Chocorua and The Sandwich Range: Backpacking to Kick Off the Summer
Although summer doesn't officially start for a few more weeks, in my eyes Memorial Day is the unofficial beginning so what better way to start it off than with a nice therapeutic backpacking trip! The weather has been so gorgeous lately, and thankfully it held out all weekend making for some great views and secluded summits.
I know it's been a while since I've posted a trip report mostly because this has just been a really crazy time for me. Hiking has always been my favorite form of therapy, so in the past few months I've spent a lot of time outdoors. I've been hiking easy local trails as to not put myself at risk of injury or search and rescue when our healthcare system is already overwhelmed with the COVID pandemic, but at the same time I've felt an overwhelming sense of guilt. Guilt because there's no such thing as zero risk hiking and because as a healthcare worker myself I felt like I was being selfish.
In the past few weeks I've realized that feeling guilty for keeping my mental health a priority is unnecessary. I've hiked short, low elevation trails carrying all of my safety equipment and knowledge. I've stayed local, with almost all of my hikes being within twenty miles of my home. I've practiced social distancing and only hiked trails when there was space in the parking lot as to not over crowd them. At a certain point you have to weigh the risks and benefits of prioritizing public health versus your own mental health, and I've really been doing my best to come to a suitable compromise.
So with all that being said, after over two months of living in the Whites and NOT hiking any 4,000 footers with beautiful views, I felt way overdue for some summit scenery! I've been wanting to hike Mt. Chocorua for a while now, but with all of the 4,000 footers that beg my attention every time there's beautiful weather I just haven't prioritized it. This past weekend was perfect because although there are nasty spring conditions on most of the high peaks, Chocorua was in full summer mode with hardly any snow left. Our plan was to hit three peaks on the 52 With a View list, Chocorua, Paugus, and Square Ledge, for some great scenery and low trafficked trails.
Just as a side note, the Over the Hill Hikers announced on Monday, May 26, 2020 that they have changed the 52 With a View list. Square Ledge along with West Royce, Hibbard, Iron Mtn, and Black Mtn in Jackson have been retired from the list to be replaced with Mt. Morgan, Mt. Percival, Pine Mtn, Roger's Ledge, and Table Mtn. I think this was a great idea because like we saw on Square Ledge, many of the views have been blocked by growing trees. They will still count the five that they've retired so no worries if you've already hiked them!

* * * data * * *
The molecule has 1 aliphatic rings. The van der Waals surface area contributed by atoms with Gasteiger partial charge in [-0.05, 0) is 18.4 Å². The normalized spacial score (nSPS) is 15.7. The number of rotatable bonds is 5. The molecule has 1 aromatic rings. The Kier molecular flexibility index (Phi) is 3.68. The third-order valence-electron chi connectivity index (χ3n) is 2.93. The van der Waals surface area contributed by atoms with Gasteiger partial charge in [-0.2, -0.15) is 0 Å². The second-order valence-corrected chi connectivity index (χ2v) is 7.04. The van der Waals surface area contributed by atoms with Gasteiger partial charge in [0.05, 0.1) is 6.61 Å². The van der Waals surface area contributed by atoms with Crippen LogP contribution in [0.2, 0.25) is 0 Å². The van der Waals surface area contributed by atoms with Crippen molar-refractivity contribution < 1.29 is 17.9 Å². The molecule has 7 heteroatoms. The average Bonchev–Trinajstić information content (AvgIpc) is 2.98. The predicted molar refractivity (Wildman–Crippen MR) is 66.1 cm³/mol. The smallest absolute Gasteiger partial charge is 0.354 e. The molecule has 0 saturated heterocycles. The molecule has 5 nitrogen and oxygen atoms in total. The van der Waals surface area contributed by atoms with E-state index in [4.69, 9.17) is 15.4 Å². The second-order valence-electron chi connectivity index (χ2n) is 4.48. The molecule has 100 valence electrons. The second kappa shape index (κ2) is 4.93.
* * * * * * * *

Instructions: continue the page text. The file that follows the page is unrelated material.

After packing up our bags, we dropped a car at the Olivarian Brook Trailhead and shuttled over to Champney Falls to start off the day. We were worried about parking since this is a popular trail and it was a gorgeous holiday weekend, so we decided to start our hike late around 2:00pm to hopefully get there as the morning crowd was departing. Much to our delight, there was a parking spot awaiting our arrival when we pulled into the lot and we off!
The trail was bustling with day hikers, but thankfully everyone was good about keeping their distance stepping off the trail when appropriate. There were a few well prepared hikers but also many with sneakers carrying water bottles and no emergency equipment whatsoever. I see a lot of unprepared hikers in the Whites, but with the state of things right now it was especially frustrating. I tried not to think about it as I walked along the gentle trail. We only gained a little bit of elevation on our way to Champney Falls, so it was a nice little warm up to get used to the weight of our full packs.
When we got to Pitcher Falls we decided to sit and have a quick snack break before continuing up to Champney Falls and the summit. We bathed in the afternoon sun eating homemade trail mix listening to the small cascades. We had the whole place to ourselves, and it was really nice to just relax and breathe in the fresh air. When we ventured up to Champney Falls there were quite a few people, some of them even swimming in the icy cold pools. This was my first time at the falls and I was blown away! I've heard that Champney turns into a great ice climbing spot in the winter, so now I can't wait to come back and check it out!